My Secret Love for Grape Candy
Last week, as I went up to the register to pay my bill, I looked into the candy cup on the counter for a lollipop. There they were: six or seven Blow Pops, all grape! I smiled secretly to myself as I pocketed one, thanking my lucky stars that almost no one else on earth loves grape candy. I considered doing the other customers a favor by taking all seven and forcing the check-out lady to replenish the strawberry, cherry, and watermelon reserves.
When you are little it’s natural to want to fit in, but there is one way, especially around Halloween, in which it’s quite convenient to be a bit different. As a grape child I would sit around with my friends after trick-or-treating and they would all have to divide my pinks and reds, but I would return home triumphant with a pumpkin full of purple—a purple that no self-respecting, naturally occurring grape would ever wear to save its skin.
We grape-lovers are a niche market, true originals, dealing with a dying breed.
Did you know that in 1972, General Mills unleashed Sir Grapefellow, a grape-flavored breakfast cereal based on the personality of a British World War I air ace? He crashed shortly thereafter into breakfast oblivion and the eBay auction afterlife. Welch's grape soda, launched just after Sir Grapefellow in 1974, is comparatively so unpopular that no diet version has been made available (yet there is Diet Coke with Lime), and Welch's does not even list it on its website. Apparently ashamed, it has licensed the purple pop to Dr. Pepper Snapple Group.
Well, Grapers, I say have no shame! As I write this I am sipping a Purple Cow (grape soda and vanilla ice cream float). My arteries do not pump red, and my veins blue. My blood, and heart, are purple throughout!
This year for Halloween I am going to great lengths to bring back all the grape candies I have loved, to recreate that purple pumpkin. A few great kids will take some, but at the end of the night after my little purple trick, I expect to have plenty of treats left over for myself. And that’s just fine with me.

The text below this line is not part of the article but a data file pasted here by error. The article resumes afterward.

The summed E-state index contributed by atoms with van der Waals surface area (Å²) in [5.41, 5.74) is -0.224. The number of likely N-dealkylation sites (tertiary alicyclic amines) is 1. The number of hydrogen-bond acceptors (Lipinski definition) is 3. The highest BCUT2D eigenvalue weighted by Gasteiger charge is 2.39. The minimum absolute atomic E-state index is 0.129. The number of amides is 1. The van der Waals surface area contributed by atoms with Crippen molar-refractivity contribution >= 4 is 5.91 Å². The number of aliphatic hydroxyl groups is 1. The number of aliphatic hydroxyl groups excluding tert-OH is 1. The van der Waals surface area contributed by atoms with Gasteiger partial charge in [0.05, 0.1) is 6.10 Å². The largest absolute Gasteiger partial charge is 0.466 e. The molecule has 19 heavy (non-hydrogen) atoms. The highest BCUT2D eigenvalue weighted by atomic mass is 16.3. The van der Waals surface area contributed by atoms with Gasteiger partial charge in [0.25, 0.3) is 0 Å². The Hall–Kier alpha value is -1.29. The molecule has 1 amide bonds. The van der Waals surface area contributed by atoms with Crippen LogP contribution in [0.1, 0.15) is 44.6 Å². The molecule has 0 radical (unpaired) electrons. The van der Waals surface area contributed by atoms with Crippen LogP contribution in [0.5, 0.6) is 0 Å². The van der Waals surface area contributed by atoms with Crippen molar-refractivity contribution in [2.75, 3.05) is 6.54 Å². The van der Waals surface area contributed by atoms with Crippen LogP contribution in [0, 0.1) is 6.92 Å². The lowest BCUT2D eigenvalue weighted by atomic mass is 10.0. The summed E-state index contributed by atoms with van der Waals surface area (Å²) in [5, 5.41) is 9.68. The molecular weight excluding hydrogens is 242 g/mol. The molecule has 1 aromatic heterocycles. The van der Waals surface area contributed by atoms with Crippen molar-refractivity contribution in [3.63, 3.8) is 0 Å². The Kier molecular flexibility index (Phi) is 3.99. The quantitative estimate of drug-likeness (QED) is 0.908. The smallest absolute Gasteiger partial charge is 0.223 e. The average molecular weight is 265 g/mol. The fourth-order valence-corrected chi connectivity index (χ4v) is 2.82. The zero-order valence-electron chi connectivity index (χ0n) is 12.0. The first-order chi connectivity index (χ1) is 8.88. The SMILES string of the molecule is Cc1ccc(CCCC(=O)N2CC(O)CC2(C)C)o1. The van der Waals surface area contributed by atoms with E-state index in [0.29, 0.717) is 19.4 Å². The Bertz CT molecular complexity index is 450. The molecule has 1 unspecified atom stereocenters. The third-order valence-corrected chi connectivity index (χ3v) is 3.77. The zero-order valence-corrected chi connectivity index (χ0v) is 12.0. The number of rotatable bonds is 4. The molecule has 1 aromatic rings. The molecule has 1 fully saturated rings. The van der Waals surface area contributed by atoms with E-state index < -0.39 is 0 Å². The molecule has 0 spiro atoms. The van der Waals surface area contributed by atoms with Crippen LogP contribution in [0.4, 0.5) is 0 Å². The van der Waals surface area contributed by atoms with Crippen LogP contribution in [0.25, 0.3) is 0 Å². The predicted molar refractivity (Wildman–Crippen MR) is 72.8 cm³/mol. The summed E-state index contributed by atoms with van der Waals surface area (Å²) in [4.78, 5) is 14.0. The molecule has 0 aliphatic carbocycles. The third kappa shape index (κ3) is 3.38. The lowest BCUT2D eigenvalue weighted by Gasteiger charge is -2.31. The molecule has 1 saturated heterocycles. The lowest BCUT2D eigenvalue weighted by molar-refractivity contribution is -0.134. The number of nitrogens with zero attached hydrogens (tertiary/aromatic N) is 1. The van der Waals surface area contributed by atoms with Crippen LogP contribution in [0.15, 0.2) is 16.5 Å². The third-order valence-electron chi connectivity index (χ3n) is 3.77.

Here are a list of my five all-time favorite grape candies and some other that I would love to find and try, or to whom I give honorable mention for still managing to be produced.
Grapers, unite! Are you out there? What are your favorites? What have I missed here?
Top Five All-Time Favorite Grape Candies
1. Charms Sweet Pops: These WWI candies have retained their old fashioned lolli-shape, and perfectly artificial grape flavor. I had one nearly every day after school for years.
2. Jolly Joes (Grape Mike and Ikes): These were a more recent discovery. They are overwhelmingly grapey! Since Mike and Ikes generally incorporate several flavors in each box, a whole carton of just grape is inspired recognition of a great grape thing.
3. Grape Bazooka: I used to dig to the bottom of the Bazooka fish bowl to find the stale grape ones. They lose flavor so quickly, that I generally need two or three at a time for a solid fix.
4. Grape Skittles: They taste like children's Tylenol, but then again, that's why I didn’t mind Tylenol when I was young! Perfect for road trips, since no one else ever wants them.
5. Grape Heads (formerly known as Alexander the Grape): Alexander the Great, Alexander the Grape—absolutely synonymous!
A Bunch of Grapes:
Grape Rock Candy
Grape Now and Laters
Grape Pixi Stix
Grape Blow Pops
Grape Tootsie Pops
Grape Jolly Ranchers
Grape Ring Pops
Grape Laffy Taffy
Grape Bubble Yum
Grape Big League Chew
Grape Toostsie Roll Frooties